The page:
Stimulatory effects of ethanol on amino acid transport by rat fetal hepatocytes

Authors

  • David W. Heitman Ph.D.,

    Corresponding author
    1. Department of Medicine, Division of Gastroenterology and Nutrition, The University of Texas Health Science Center at San Antonio, San Antonio, Texas 78284–7878
    • Department of Medicine, Division of Gastroenterology and Nutrition, The University of Texas Health Science Center, 7703 Floyd Curl Drive, San Antonio, Texas 78284
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  • Teri A. Frosto,

    1. Department of Medicine, Division of Gastroenterology and Nutrition, The University of Texas Health Science Center at San Antonio, San Antonio, Texas 78284–7878
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  • Steven Schenker,

    1. Department of Medicine, Division of Gastroenterology and Nutrition, The University of Texas Health Science Center at San Antonio, San Antonio, Texas 78284–7878
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  • George I. Henderson

    1. Department of Medicine, Division of Gastroenterology and Nutrition, The University of Texas Health Science Center at San Antonio, San Antonio, Texas 78284–7878
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Abstract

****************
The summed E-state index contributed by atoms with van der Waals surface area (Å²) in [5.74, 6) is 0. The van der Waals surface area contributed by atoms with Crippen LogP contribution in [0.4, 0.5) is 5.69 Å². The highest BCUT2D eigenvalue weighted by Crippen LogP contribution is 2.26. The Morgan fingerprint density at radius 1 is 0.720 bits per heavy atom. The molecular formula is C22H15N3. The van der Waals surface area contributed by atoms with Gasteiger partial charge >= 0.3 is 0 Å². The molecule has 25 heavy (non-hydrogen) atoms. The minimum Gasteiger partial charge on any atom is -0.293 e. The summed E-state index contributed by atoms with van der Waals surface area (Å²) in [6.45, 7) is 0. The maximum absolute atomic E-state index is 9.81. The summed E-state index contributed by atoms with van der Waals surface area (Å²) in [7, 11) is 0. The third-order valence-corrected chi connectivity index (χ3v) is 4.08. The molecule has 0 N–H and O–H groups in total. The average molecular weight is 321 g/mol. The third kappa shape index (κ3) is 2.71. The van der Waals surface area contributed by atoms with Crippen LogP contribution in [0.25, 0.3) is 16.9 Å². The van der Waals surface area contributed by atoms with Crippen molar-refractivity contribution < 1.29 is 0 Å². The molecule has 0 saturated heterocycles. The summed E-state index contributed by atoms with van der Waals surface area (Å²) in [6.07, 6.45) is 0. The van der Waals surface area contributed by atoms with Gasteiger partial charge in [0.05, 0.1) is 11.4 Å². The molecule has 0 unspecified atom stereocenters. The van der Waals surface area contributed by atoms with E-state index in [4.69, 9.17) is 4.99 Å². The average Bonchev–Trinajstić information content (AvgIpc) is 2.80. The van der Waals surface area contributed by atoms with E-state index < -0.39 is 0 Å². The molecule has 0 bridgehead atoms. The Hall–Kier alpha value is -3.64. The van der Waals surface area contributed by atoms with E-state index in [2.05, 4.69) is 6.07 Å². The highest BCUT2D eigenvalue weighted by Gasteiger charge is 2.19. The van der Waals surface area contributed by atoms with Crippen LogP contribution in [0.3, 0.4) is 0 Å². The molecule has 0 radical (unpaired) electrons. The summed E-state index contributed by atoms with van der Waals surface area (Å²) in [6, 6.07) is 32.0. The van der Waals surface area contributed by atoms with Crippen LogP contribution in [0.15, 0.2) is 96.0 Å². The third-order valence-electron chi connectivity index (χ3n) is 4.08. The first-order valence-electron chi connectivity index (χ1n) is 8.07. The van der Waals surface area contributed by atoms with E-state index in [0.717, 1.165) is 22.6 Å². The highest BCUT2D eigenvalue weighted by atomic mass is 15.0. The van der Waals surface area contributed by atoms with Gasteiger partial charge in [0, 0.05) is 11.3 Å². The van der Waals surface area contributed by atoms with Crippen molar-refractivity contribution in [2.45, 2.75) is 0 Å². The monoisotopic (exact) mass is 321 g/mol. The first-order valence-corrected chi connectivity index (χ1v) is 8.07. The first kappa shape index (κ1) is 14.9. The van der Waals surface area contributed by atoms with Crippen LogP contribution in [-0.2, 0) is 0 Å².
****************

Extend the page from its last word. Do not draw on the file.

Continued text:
Previous studies have indicated that acute, and especially chronic, maternal ethanol consumption can depress placental uptake of various amino acids. Since the fetal cell itself represents a second barrier to nutrients, one which may be altered by ethanol exposure, the effects of ethanol on amino acid net uptake by rat fetal hepatocytes was addressed. The present study determined that ethanol stimulated amino acid net uptake by fetal hepatocytes grown in monolayer culture. Fetal liver cells were grown in custom Williams' E medium (without L-arginine and with L-ornithine) and exposed to epidermal growth factor (0, 1, 2 or 5 ng per ml) and ethanol (1.7 ± 0.1 or 3.9 ± 0.2 mg per ml). Addition of ethanol (3.9 mg per ml) to the culture medium completely blocked measurable cell replication during a 48-hr exposure period. Fetal hepatocytes exposed to ethanol accrued both protein and water in a parallel fashion, both in excess of that by control cells. Ethanol (1.7 and 3.9 mg per ml) for 48 hr stimulated α-aminoisobutyric acid net uptake by fetal hepatocytes (p < 0.05). Efflux was not affected (p < 0.05). The onset of this significant stimulation of net uptake was progressive and required in excess of 6 hr of contact with ethanol. This ethanol stimulation of α-aminoisobutyric acid net uptake persisted for at least 24 hr following ethanol withdrawal. The component(s) of α-aminoisobutyric acid net uptake stimulated by ethanol was independent of extracellular Na+. In addition, ethanol stimulated net uptake of two other marker amino acids, methyl-α-aminoisobutyric acid and cycloleucine (54 and 128%, respectively, p < 0.05). In summary, these data suggest: (i) ethanol can stimulate the net uptake of amino acids by fetal hepatocytes while not affecting efflux; (ii) this effect requires an exposure period in excess of 6 hr and is not rapidly reversible, and (iv) ethanol exposure (3.9 mg per ml) totally prevents fetal hepatocyte replication and causes a 3- to 4-fold increase (accumulation) in cellular protein and water.

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